Sunday, February 11, 2007

She's Gone.......

I just wanted to let you know the my mother-in-law, Laura, passed away Saturday evening, at 7:00pm, from lung cancer.  We only found out she had lung cancer about five weeks ago, after we had to rush her to te ER for shortness of breath.  Several days and diagnostic tests later we were told that she had a large cancerous mass in her right lung.  She was sent home from the hospital two weeks ago Friday with hospice care.  A week ago she quickly declined and her kidneys began to shut down Sunday.  The rest of the week was pretty scary and heartwrenching to watch.  She gasped for breath all week long and she finally took her last one tonight.  Mike and I were at her bedside and she quickly smiled and then she was gone.  I am glad she is out of pain and in a better place.  Thanks so much for all of your warm thoughts, messages, comments and prayers.

Friday, February 9, 2007

Random Things That Piss me Off

Okay, one of my friends recently wrote a blog about the things that piss her off. I thought that this was such a wonderful idea, so I decided to copy her. Here's my list:

1. Cashiers that do not pay attention their customer--especially when I am their customer. I think it is so rude for a cashier to be talking to friends, chomping gum, rolling eyes and head about, and then lazily look at me for money.

2. People who do not know how to properly drive on reversible lanes. For example, GA Hwy 78 has reversible lanes to help control rush-hour traffic. From 5-10am, there are three westbound lanes with an additional (shared) turning lane, leaving two eastbound lanes with an additional (shared) turning lane. They reverse at 10am. Why do people not know that there is a fucking turning lane and which one it is? There are several signs indicating which lane to use, so, WTF?! I have been going 50mph in a lane and had to suddenly slam on my breaks because the person in front of me decided the fast lane is now the turning lane. These people should not have licenses that allow them to drive on reversible-lane roads.

3. Passive-aggressive people. Really, this is a serious personality disorder people--get therapy for this, please! You are what is wrong with the world!

4. Suck-ups. How can y'all even look at yourselves in the mirror?

5. Hypocrites. Again, WTF?!

6. FOX News (unless it's being viewed strictly for its comedic value)

7. Teenagers - okay, just make that kids in general, but especially teenagers. Mark Twain once said that when kids are born, they should be put in a barrel with a hole cut in it. Once they become teenagers, plug up the hole. He was a wise man.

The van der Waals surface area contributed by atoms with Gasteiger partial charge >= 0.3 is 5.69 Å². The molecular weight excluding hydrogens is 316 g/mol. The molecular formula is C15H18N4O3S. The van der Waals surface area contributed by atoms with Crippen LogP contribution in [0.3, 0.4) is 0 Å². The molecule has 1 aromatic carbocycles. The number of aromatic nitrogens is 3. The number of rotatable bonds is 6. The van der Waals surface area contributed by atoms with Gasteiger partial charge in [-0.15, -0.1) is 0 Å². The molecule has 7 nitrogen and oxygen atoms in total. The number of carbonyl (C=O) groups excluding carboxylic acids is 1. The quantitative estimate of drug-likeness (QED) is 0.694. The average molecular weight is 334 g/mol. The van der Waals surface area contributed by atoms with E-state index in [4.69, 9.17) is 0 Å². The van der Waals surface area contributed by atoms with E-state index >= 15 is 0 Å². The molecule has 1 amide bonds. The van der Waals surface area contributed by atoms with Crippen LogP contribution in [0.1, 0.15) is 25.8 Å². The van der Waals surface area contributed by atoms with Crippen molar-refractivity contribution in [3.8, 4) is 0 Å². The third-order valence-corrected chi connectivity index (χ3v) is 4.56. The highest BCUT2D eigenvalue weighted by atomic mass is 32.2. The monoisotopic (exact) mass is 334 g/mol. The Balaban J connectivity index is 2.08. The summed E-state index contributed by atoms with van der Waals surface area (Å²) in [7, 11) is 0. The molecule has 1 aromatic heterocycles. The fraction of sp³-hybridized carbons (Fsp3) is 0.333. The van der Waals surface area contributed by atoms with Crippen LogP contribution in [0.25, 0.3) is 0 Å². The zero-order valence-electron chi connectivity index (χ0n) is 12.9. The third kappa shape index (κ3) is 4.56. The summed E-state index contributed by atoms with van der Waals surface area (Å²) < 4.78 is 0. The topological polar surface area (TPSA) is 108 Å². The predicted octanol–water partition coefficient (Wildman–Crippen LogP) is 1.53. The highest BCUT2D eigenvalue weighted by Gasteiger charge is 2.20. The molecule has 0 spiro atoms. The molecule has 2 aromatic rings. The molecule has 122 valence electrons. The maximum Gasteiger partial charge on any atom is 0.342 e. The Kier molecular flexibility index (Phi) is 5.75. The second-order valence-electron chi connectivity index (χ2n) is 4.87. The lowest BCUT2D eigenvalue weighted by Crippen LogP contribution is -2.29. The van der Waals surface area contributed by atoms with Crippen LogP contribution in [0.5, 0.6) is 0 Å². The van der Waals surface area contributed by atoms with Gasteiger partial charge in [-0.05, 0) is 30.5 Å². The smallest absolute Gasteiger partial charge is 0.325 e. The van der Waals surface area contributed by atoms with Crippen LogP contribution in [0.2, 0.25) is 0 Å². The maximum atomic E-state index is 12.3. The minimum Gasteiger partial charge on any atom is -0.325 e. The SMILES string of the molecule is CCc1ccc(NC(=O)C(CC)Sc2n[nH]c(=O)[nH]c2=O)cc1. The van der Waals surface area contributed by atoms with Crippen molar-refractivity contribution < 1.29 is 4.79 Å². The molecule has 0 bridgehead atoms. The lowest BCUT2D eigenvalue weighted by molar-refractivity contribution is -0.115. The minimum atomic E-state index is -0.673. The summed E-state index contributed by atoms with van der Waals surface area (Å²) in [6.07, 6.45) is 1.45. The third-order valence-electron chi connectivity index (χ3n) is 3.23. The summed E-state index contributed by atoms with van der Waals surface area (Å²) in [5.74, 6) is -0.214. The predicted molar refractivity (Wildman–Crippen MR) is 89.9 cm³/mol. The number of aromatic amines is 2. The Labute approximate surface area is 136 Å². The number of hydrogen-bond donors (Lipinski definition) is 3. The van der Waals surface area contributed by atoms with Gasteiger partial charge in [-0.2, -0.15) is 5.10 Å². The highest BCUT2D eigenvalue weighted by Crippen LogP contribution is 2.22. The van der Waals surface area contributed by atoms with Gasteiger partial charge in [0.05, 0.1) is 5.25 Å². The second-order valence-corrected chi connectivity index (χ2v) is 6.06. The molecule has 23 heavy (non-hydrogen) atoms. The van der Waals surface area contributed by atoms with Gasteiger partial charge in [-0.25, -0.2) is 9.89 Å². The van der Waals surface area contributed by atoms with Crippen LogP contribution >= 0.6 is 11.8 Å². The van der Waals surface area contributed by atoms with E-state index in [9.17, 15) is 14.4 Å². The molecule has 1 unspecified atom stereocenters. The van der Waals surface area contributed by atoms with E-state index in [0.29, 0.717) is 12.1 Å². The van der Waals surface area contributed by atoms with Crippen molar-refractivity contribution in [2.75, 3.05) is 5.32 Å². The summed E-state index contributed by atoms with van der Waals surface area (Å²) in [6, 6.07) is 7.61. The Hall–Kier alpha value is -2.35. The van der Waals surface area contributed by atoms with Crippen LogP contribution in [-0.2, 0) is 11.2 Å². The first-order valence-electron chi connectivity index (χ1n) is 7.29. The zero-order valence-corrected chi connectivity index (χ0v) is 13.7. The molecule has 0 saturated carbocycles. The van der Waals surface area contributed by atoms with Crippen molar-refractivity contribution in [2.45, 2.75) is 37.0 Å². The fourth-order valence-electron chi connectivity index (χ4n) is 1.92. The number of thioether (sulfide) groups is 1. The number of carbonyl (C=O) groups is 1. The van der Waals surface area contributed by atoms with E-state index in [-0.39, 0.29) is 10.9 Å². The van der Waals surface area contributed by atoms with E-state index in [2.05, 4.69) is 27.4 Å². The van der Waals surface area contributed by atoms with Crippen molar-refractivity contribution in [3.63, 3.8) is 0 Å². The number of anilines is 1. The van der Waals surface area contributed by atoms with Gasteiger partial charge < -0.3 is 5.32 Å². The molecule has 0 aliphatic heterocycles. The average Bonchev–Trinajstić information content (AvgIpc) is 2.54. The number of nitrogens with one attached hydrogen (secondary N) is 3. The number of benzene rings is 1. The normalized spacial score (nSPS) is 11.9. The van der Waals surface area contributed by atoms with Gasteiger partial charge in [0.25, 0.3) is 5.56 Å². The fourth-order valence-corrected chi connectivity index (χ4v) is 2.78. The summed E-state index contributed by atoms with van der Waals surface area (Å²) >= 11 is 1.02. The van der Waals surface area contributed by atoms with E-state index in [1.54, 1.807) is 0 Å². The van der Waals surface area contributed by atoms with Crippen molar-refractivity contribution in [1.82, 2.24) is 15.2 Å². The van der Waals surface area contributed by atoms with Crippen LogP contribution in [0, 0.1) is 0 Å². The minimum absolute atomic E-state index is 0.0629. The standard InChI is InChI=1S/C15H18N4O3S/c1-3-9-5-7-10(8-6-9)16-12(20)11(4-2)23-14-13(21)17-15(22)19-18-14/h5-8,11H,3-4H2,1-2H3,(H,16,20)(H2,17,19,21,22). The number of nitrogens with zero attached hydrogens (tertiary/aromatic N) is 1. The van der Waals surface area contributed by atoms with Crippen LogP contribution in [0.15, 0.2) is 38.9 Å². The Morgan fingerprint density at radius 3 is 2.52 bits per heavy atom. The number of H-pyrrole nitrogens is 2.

8. People who dress their pets in people-like clothing.

9. Bills

10. People who do things half-ass. Why do something if you're not going to do it right. I'm a half-ass student right now and it's really pissing me off. But apparently I don't give a shit because I don't seem to be doing anything about it. God, I am so fucking ready to be done with school! I'm no quitter, though. So, yes, I piss myself off. Deal with it.

11. Stupid, and I mean literally stupid, professors

12. People who want things from me, or want me to do things when I don't want to do them

13. People who do not keep their word--this is really bad people. If you give someone your word, keep it. If you absolutely cannot keep your word, tell the person before hand and apologize profusely. Then don't let it happen again.

14. Couples who speak baby-talk to each other. That's just gross you guys. You should seriously consider counseling.

15. People who use God to try and prove a point.

16. People who read blogs but don't comment. Geeze, just leave a little note saying hello--would it really kill you?! You Voyer.

Well, that's good for now. I know there are several other things and as I think of them I will try to update my list. So tell me, what pisses you off? This has proven to be very therapeutic.

Wednesday, February 7, 2007

Career Advice Needed--Anyone need a Queen?

Okay, I need some advice. I want money--which I guess means I need to get a job. I'd just pefer to be given large sums of money with no strings attached but if I have to do the job thing.....well, then I guess I'll have to... Anyway, since I'm gonna have to get a job, I'd like to find a job that I will truly enjoy.

So here's the deal: I don't want to sell anything, because I'm not very good at it. I don't want to drive to Atlanta every day. I don't want to process anything. I don't want to do the same thing over and over again every fricken day. Something I could do from home would be ideal--something legitimate, not any pyramid schemes or other bullshit. I'm good at problem solving. I like big-picture kind of things. I'm tired of managing people--people mostly suck and I'm just over them. But, I am a good manager and I enjoy watching good employees grow and develop. I'm good at reading, writing and editing. I'm not good at hand-holding. I can do finance/budget stuff but I hate it and don't want to do it. I dealt with it a lot at Piedmont and it's just god-awful boring. I am a very down-to-earth and simple-spoken person. I have a large vocabulary but I do not use it. I don't understand why some people use 10 fancy words when 25 simple ones will work. I don't like pomposity. I also don't really care that much for kids. There's nothing about them that really appeals to me. So working with them is out. I don't like touchy-feely kind of stuff. I'm not very maternal--not one of those "turn-that-frown-upside-down" kind of persons. So I'm definitely not the social-work type. I like to speak my mind and have people be able to take it--not run off and cry in a corner or call me a bitch. I am assertive and aggressive when I need to be. I'm good at telling people what to do.